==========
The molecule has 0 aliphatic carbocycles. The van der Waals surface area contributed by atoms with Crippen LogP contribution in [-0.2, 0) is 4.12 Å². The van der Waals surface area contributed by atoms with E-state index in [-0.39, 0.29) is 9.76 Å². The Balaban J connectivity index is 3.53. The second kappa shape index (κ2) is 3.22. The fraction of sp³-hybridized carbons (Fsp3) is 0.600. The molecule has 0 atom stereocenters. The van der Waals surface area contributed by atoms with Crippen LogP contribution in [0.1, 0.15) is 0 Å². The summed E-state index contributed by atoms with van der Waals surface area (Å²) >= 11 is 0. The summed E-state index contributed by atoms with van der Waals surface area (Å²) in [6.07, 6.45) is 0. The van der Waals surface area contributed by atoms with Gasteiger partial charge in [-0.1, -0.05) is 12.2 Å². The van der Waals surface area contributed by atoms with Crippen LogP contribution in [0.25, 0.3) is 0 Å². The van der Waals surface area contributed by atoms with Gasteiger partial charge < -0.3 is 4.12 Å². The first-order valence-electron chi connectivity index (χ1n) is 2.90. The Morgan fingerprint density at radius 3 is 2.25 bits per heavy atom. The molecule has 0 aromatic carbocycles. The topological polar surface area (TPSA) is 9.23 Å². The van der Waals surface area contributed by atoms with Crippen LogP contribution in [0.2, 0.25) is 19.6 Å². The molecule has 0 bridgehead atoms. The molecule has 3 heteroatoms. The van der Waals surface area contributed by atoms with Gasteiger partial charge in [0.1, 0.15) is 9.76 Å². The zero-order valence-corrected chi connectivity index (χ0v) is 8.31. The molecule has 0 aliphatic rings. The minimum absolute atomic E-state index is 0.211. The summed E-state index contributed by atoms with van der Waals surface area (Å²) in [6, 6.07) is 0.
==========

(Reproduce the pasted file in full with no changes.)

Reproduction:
The molecule has 0 aliphatic carbocycles. The van der Waals surface area contributed by atoms with Crippen LogP contribution in [-0.2, 0) is 4.12 Å². The van der Waals surface area contributed by atoms with E-state index in [-0.39, 0.29) is 9.76 Å². The Balaban J connectivity index is 3.53. The second kappa shape index (κ2) is 3.22. The fraction of sp³-hybridized carbons (Fsp3) is 0.600. The molecule has 0 atom stereocenters. The van der Waals surface area contributed by atoms with Crippen LogP contribution in [0.1, 0.15) is 0 Å². The summed E-state index contributed by atoms with van der Waals surface area (Å²) >= 11 is 0. The summed E-state index contributed by atoms with van der Waals surface area (Å²) in [6.07, 6.45) is 0. The van der Waals surface area contributed by atoms with Gasteiger partial charge in [-0.1, -0.05) is 12.2 Å². The van der Waals surface area contributed by atoms with Crippen LogP contribution in [0.25, 0.3) is 0 Å². The van der Waals surface area contributed by atoms with Gasteiger partial charge < -0.3 is 4.12 Å². The first-order valence-electron chi connectivity index (χ1n) is 2.90. The Morgan fingerprint density at radius 3 is 2.25 bits per heavy atom. The molecule has 0 aromatic carbocycles. The topological polar surface area (TPSA) is 9.23 Å². The van der Waals surface area contributed by atoms with Crippen LogP contribution in [0.2, 0.25) is 19.6 Å². The molecule has 0 bridgehead atoms. The molecule has 3 heteroatoms. The van der Waals surface area contributed by atoms with Gasteiger partial charge in [0.1, 0.15) is 9.76 Å². The zero-order valence-corrected chi connectivity index (χ0v) is 8.31. The molecule has 0 aliphatic rings. The minimum absolute atomic E-state index is 0.211. The summed E-state index contributed by atoms with van der Waals surface area (Å²) in [6, 6.07) is 0.